JED - November 2010 - (Page 34)

By Barry Manz The Field Programmable Gate Array (FPGA) as it applies to EW subsystems is very much like a sponge. Every new generation of FPGA, which appears every 18 to 24 months, typically provides twice the logic functions of its predecessor in the same sized package with roughly the same power consumption. It absorbs more and more of the tasks previously performed by other devices, ranging from discrete analog components to digital signal processors and general-purpose processors. Relying on their massively parallel architecture, today’s large FPGAs can be programmed to implement nearly every function of a basic ESM system, and when coupled with high-performance analog-to-digital and digital-to–analog converters (along with a smattering of RF components at the front end) a digital RF memory – in a single packaged device. Think of them as the Swiss Army Knife of the embedded computing industry. Xilinx and Altera are the two FPGA market leaders with Xilinx owning 5560 percent of the market and Altera 1520 percent. At Xilinx, revenues from the defense sector represent 15 percent of its business (of which EW is the greatest contributor), and 9-10 percent for Altera. This makes defense a significant FPGA market, even though the devices are used in many other applications as well. “It’s really no surprise,” said Amit Dhir, senior director for aerospace and defense & high performance computing at Xilinx, “because if you look at the volumes of devices required by EW, RWR, and radar systems, they’re not at the level where it’s desirable to use an ASIC. In fact, EW is the perfect intersection for FPGAs from both a volume standpoint and because of the types of things they can do. They’re a pretty natural fit as underlying technology for radar and EW.” THE FPGA DEFINED An FPGA consists of an array of configurable logic cells (logic blocks) and each cell can be configured, or programmed, to perform one of many functions. The difference between FPGAs and most other semiconductor devices is that rather than being endowed by their manufacturers with a specific function or functions, they are essentially a “blank canvas” when delivered to the designer, who must “paint” the desired functionality by programming it. This makes the FPGA an extraordinarily versatile device, as it can perform computing, signal processing and highspeed communication functions with little need for external resources. The individual cells within an FPGA are interconnected by a matrix of wires and programmable switches. The logic cells become building blocks from which virtually any type of functionality can be created, from simple-state machines to complete microprocessors. The ultimate functionality that an FPGA will perform is created by programming the logic cells and selectively closing the switches in the aforementioned matrix of interconnected wires, and then combining these blocks to create the desired result. Defining the characteristics of the huge number of connections and cell logic functions in an FPGA has traditionally been an immense task and has given them a reputation as being “a bear” to program. Of necessity, FPGA manufacturers and design software vendors have developed software tools that make the process less difficult. In addition, predesigned and verified intellectual property (IP) functional blocks are available from FPGA manufacturers and third parties to help speed the programming process. FPGAs have, throughout most of their history, been extremely well suited for performing fixed-point arithmetic rather than floating-point arithmetic. Fixed point is a number format where the binary point is in a fixed location using a fixed number of bits, one subset specifying the integer part and another specifying the fractional part. It is typically less expensive to execute in hardware and is more efficient than its floating-point counterpart, but this approach offers less dynamic range and requires values to be carefully scaled to avoid overflow or saturation. In contrast, in the floating-point format the position of the binary point “floats” depending on the magnitude of the number being represented. Floatingpoint arithmetic delivers high dynamic range and is very precise, but it comes with the caveat of being less frugal with power and more expensive to build. However, FPGAs are increasingly capable of performing both fixed- and floatingpoint arithmetic, which further increases their usefulness in defense systems. THE PATH TO THE FPGA This was not always the case. The FPGA was invented by Ross Freeman, the late co-founder of Xilinx, and the company’s first FPGA was introduced in 1985. It was an entirely new form of programmable logic, and it took a while for its potential to grab the full attention of designers throughout the electronics industry. At the time, Application-Specific Integrated Circuits (ASICs) and digital signal processor (DSP) chips, both of which were first offered in 1980, along with other types of logic, were the designer’s primary tools. Both the ASIC and DSP are still used in large numbers throughout the electronics industry. However, the ASIC is best suited for volumes much larger than those required for increasingly smaller defense systems, and the DSP’s functionality has been absorbed by the FPGA. The result has been an almost universal transition to the FPGA. Pentek’s story is fairly typical of how this transition was made by most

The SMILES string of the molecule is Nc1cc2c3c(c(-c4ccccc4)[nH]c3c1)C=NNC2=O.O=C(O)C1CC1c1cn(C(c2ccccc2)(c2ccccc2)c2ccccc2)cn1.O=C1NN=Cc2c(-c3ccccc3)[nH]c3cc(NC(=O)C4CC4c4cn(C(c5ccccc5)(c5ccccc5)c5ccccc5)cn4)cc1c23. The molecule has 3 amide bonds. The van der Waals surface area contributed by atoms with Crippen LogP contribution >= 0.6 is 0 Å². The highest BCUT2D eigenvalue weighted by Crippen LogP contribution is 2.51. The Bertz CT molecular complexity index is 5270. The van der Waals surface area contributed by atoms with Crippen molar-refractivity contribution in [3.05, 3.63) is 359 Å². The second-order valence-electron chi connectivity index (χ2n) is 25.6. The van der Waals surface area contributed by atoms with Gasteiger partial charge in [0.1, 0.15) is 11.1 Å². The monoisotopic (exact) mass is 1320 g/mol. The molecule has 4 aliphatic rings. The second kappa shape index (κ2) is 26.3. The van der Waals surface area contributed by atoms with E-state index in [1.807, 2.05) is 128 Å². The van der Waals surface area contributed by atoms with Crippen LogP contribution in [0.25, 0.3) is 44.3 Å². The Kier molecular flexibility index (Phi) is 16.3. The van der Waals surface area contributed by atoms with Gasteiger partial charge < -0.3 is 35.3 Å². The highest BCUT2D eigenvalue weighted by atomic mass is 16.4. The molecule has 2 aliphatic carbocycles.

Table of Contents for the Digital Edition of JED - November 2010

JED - November 2010
Table of Contents
The View From Here
From the President
The Monitor
Washington Report
World Report
Protecting Helicopters: Why ASE is About to Change the Game
The Rise... and Further Rise of FPGAs in EW
Physics of the Cyber-EMS Problem – Why We Have the Language Wrong
EW 101
AOC News
Index of Advertisers
JED Quick Look

JED - November 2010